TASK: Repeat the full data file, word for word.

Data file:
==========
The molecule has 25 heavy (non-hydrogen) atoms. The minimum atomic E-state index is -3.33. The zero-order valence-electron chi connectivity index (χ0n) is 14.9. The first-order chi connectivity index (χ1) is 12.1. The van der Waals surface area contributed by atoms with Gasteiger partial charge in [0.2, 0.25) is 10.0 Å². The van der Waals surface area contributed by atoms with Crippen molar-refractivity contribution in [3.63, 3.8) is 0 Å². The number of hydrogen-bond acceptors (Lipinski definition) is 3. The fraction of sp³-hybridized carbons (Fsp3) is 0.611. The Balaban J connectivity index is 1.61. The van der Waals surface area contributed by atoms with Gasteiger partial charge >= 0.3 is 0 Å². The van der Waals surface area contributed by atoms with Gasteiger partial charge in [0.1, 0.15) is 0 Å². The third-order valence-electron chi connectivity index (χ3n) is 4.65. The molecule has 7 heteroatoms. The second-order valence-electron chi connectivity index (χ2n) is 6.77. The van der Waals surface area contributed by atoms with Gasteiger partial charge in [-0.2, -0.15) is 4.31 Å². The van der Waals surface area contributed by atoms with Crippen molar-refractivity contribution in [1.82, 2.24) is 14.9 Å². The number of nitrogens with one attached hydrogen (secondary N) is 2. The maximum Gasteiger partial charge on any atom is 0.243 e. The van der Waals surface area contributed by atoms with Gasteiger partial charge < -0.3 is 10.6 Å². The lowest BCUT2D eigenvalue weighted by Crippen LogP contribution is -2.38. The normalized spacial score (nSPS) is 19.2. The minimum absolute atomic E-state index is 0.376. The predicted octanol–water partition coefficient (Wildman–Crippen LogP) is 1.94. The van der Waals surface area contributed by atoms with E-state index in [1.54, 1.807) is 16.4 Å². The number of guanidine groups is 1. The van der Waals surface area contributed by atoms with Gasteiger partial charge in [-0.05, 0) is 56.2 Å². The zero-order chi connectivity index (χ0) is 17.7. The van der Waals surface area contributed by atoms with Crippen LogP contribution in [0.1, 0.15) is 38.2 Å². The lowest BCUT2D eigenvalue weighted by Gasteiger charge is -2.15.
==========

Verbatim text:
The molecule has 25 heavy (non-hydrogen) atoms. The minimum atomic E-state index is -3.33. The zero-order valence-electron chi connectivity index (χ0n) is 14.9. The first-order chi connectivity index (χ1) is 12.1. The van der Waals surface area contributed by atoms with Gasteiger partial charge in [0.2, 0.25) is 10.0 Å². The van der Waals surface area contributed by atoms with Crippen molar-refractivity contribution in [3.63, 3.8) is 0 Å². The number of hydrogen-bond acceptors (Lipinski definition) is 3. The fraction of sp³-hybridized carbons (Fsp3) is 0.611. The Balaban J connectivity index is 1.61. The van der Waals surface area contributed by atoms with Gasteiger partial charge >= 0.3 is 0 Å². The van der Waals surface area contributed by atoms with Gasteiger partial charge in [0.1, 0.15) is 0 Å². The third-order valence-electron chi connectivity index (χ3n) is 4.65. The molecule has 7 heteroatoms. The second-order valence-electron chi connectivity index (χ2n) is 6.77. The van der Waals surface area contributed by atoms with Gasteiger partial charge in [-0.2, -0.15) is 4.31 Å². The van der Waals surface area contributed by atoms with Crippen molar-refractivity contribution in [1.82, 2.24) is 14.9 Å². The number of nitrogens with one attached hydrogen (secondary N) is 2. The maximum Gasteiger partial charge on any atom is 0.243 e. The van der Waals surface area contributed by atoms with Gasteiger partial charge < -0.3 is 10.6 Å². The lowest BCUT2D eigenvalue weighted by Crippen LogP contribution is -2.38. The normalized spacial score (nSPS) is 19.2. The minimum absolute atomic E-state index is 0.376. The predicted octanol–water partition coefficient (Wildman–Crippen LogP) is 1.94. The van der Waals surface area contributed by atoms with E-state index in [1.54, 1.807) is 16.4 Å². The number of guanidine groups is 1. The van der Waals surface area contributed by atoms with Gasteiger partial charge in [-0.05, 0) is 56.2 Å². The zero-order chi connectivity index (χ0) is 17.7. The van der Waals surface area contributed by atoms with Crippen LogP contribution in [0.1, 0.15) is 38.2 Å². The lowest BCUT2D eigenvalue weighted by Gasteiger charge is -2.15.